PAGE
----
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Attachments Gear Drive.jpg (46KB - 13 downloads)
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Apollo 61
Posted 2019-01-16 1:09 PM (#576876 - in reply to #576874)
Subject: RE: 413 marine engine question



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It's a 62 with a cast iron 2x4. I was thinking it would make a good motor for my 62 300. I just wanted to make sure that it doesn't have different bolt hole patterns,water jackets,cyl heads,or any other differences that would be a surprise. So if I change the cam and timing gears I should be OK? What about the dist? Would they be different?
I have some rare factory boat literature that has a scat pack section where you could get some interesting factory speed boats. I will post it when I get a chance.
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Apollo 61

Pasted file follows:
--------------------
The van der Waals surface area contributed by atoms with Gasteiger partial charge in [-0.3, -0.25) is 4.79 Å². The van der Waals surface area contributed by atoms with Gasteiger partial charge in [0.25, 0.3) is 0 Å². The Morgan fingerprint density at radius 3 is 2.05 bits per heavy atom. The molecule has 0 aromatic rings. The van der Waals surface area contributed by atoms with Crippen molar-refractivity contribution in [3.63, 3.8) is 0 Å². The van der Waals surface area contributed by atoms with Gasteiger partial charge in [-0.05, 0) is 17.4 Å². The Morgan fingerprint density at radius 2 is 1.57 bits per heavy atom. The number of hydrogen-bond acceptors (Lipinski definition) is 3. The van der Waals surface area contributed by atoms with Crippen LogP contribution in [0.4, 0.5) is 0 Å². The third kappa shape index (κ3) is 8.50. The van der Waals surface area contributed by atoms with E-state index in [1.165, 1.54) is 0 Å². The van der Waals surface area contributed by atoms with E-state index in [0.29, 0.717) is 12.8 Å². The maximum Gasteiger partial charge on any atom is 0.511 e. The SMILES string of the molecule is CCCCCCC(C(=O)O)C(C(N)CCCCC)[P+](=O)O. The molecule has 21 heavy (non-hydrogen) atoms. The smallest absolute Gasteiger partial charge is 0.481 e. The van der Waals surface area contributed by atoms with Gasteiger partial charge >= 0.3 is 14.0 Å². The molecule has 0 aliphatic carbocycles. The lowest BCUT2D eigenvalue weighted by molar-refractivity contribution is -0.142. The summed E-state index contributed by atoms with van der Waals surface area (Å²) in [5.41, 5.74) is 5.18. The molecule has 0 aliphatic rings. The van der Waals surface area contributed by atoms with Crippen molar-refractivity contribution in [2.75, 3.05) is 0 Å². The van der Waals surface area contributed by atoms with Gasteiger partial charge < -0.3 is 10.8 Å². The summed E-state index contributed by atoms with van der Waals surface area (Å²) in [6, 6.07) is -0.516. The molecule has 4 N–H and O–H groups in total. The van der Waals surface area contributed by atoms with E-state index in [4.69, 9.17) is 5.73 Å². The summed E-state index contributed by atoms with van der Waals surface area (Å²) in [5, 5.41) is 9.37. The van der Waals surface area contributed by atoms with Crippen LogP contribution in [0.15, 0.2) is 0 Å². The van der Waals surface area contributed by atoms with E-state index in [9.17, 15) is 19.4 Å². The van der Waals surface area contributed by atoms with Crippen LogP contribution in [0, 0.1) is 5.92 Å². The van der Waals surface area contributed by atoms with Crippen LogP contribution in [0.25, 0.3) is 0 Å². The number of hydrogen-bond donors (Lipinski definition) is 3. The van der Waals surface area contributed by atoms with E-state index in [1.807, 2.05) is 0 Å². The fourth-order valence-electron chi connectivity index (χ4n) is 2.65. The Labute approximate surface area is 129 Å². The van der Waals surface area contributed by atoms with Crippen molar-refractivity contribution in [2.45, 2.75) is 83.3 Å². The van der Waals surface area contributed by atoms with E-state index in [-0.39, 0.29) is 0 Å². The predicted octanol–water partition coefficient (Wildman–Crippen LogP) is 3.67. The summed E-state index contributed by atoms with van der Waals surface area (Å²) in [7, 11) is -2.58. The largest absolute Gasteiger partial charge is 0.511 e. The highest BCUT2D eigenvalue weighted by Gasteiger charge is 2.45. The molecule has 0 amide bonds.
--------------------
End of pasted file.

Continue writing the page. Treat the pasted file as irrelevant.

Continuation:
Posted 2019-01-16 3:23 PM (#576883 - in reply to #576876)
Subject: RE: 413 marine engine question



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Scat pack boats



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Attachments image.jpeg (193KB - 24 downloads)
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58coupe
Posted 2019-01-16 4:54 PM (#576887 - in reply to #576845)
Subject: Re: 413 marine engine question



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I have a marine 440 that I will use in one of my cars, and even though it has a single 4 bbl. manifold I can't use it unless i can find an angled carb spacer. It is designed to set in about a 15 degree angle for an inboard install. Make sure your manifold is the proper angle for a car.
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Apollo 61
Posted 2019-01-16 5:08 PM (#576888 - in reply to #576887)
Subject: Re: 413 marine engine question